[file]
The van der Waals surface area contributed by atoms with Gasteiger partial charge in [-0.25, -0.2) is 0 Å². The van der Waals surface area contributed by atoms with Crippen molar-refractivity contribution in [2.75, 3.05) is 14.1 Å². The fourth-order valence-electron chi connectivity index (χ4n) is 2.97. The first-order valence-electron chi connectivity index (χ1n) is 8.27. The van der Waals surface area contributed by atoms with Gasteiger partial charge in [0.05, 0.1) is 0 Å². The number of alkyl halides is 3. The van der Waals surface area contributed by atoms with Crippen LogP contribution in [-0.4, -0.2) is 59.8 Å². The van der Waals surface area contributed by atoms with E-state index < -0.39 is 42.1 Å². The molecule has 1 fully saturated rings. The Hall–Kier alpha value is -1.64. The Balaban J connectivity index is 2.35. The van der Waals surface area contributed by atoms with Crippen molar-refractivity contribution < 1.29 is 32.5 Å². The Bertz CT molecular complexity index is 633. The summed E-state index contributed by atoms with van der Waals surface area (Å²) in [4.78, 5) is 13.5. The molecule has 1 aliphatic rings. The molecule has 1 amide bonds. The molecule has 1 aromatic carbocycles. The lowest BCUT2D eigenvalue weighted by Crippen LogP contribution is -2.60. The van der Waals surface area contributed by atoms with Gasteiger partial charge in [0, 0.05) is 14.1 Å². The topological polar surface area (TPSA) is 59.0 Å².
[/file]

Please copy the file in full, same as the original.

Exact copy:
The van der Waals surface area contributed by atoms with Gasteiger partial charge in [-0.25, -0.2) is 0 Å². The van der Waals surface area contributed by atoms with Crippen molar-refractivity contribution in [2.75, 3.05) is 14.1 Å². The fourth-order valence-electron chi connectivity index (χ4n) is 2.97. The first-order valence-electron chi connectivity index (χ1n) is 8.27. The van der Waals surface area contributed by atoms with Gasteiger partial charge in [0.05, 0.1) is 0 Å². The number of alkyl halides is 3. The van der Waals surface area contributed by atoms with Crippen LogP contribution in [-0.4, -0.2) is 59.8 Å². The van der Waals surface area contributed by atoms with E-state index < -0.39 is 42.1 Å². The molecule has 1 fully saturated rings. The Hall–Kier alpha value is -1.64. The Balaban J connectivity index is 2.35. The van der Waals surface area contributed by atoms with Crippen molar-refractivity contribution < 1.29 is 32.5 Å². The Bertz CT molecular complexity index is 633. The summed E-state index contributed by atoms with van der Waals surface area (Å²) in [4.78, 5) is 13.5. The molecule has 1 aliphatic rings. The molecule has 1 amide bonds. The molecule has 1 aromatic carbocycles. The lowest BCUT2D eigenvalue weighted by Crippen LogP contribution is -2.60. The van der Waals surface area contributed by atoms with Gasteiger partial charge in [0, 0.05) is 14.1 Å². The topological polar surface area (TPSA) is 59.0 Å².